The Saola, also known as the “Asian unicorn”, is one of the most distinctive and endangered large mammals in the world. No biologist has ever seen it in the wild and the only images of the species in the wild are from camera trap devices set up by conservationists in the forests of Lao PDR and Viet Nam. Since the species is so elusive and rare, few people are aware of the urgency of its conservation and how crucial it is to devote resources and conservation action before the species goes extinct and Viet Nam and Lao PDR lose one of their symbols of unique biodiversity.
Other name: Vu Quang Ox
What is WWF doing?
WWF has been involved with the protection of the Saola since its discovery. WWF's work to support the Saola focuses on strengthening and establishing protected areas, research, community-based forest management, capacity building, international collaboration, and law enforcement.
WWF has been involved in creating a plan for the management of protected areas and continues to work throughout the Saola distribution range in Viet Nam. We helped to improve the management of Vu Quang Nature Reserve, where the Saola was discovered, and we supported the establishment of two new adjacent Saola reserves in the Thua Thien Hue and Quang Nam provinces. We lead Saola surveys, do research and play a very active role as national coordinators for the Saola Working Group, an international working group established by IUCN to save the Saola from extinction, working with local partners in both Viet Nam and Lao PDR.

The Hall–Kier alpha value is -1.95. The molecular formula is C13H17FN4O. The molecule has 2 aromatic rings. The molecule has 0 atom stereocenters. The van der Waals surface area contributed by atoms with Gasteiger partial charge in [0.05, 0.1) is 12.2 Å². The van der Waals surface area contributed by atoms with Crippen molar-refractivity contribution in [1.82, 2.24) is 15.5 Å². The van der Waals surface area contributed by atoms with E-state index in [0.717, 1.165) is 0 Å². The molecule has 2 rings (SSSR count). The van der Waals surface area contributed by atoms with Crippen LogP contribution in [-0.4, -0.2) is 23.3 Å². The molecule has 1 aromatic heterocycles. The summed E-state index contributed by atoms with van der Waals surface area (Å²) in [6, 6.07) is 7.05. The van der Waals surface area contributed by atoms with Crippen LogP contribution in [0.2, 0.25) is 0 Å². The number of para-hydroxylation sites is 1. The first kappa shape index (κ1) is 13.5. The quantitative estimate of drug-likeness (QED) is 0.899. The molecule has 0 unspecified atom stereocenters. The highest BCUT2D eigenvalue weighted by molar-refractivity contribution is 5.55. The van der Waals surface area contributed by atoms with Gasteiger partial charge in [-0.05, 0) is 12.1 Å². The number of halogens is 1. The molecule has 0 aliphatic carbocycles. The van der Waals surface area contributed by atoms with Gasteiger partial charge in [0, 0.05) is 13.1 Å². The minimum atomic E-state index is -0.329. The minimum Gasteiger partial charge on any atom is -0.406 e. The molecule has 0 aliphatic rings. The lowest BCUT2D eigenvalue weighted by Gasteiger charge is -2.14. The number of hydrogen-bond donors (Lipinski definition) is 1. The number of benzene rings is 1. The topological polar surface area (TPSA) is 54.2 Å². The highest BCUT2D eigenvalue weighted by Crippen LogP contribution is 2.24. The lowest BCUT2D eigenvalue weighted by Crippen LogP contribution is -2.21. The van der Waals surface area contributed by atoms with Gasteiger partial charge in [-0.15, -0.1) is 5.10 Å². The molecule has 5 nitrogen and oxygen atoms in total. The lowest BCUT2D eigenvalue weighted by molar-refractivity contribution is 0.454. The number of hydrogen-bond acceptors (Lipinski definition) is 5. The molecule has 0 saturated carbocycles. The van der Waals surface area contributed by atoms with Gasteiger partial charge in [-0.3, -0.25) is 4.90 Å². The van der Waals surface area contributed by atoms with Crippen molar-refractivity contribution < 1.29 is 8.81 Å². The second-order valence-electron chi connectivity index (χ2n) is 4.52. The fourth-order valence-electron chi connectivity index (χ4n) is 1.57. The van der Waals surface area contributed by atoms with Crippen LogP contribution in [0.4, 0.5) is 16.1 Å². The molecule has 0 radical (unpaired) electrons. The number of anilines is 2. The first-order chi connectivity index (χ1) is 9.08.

WWF-Viet Nam, together with ReWild, Wroclaw Zoo, Asian Turtle Programme and Bach Ma National Park are leading the development and establishment of a Saola conservation breeding programme, with the centre located in Bach Ma National Park, Viet Nam. The centre will also serve as the first ex-situ breeding site for endemic and endangered Annamitic species of other ungulates (Large-antlered muntjac), Annamite striped rabbit, pheasants (Crested argus and Vietnamese pheasant), and turtles (Bourret’s box turtles and big-headed turtle) with the ambitious vision of supplying rewilding efforts across the Annamites range.
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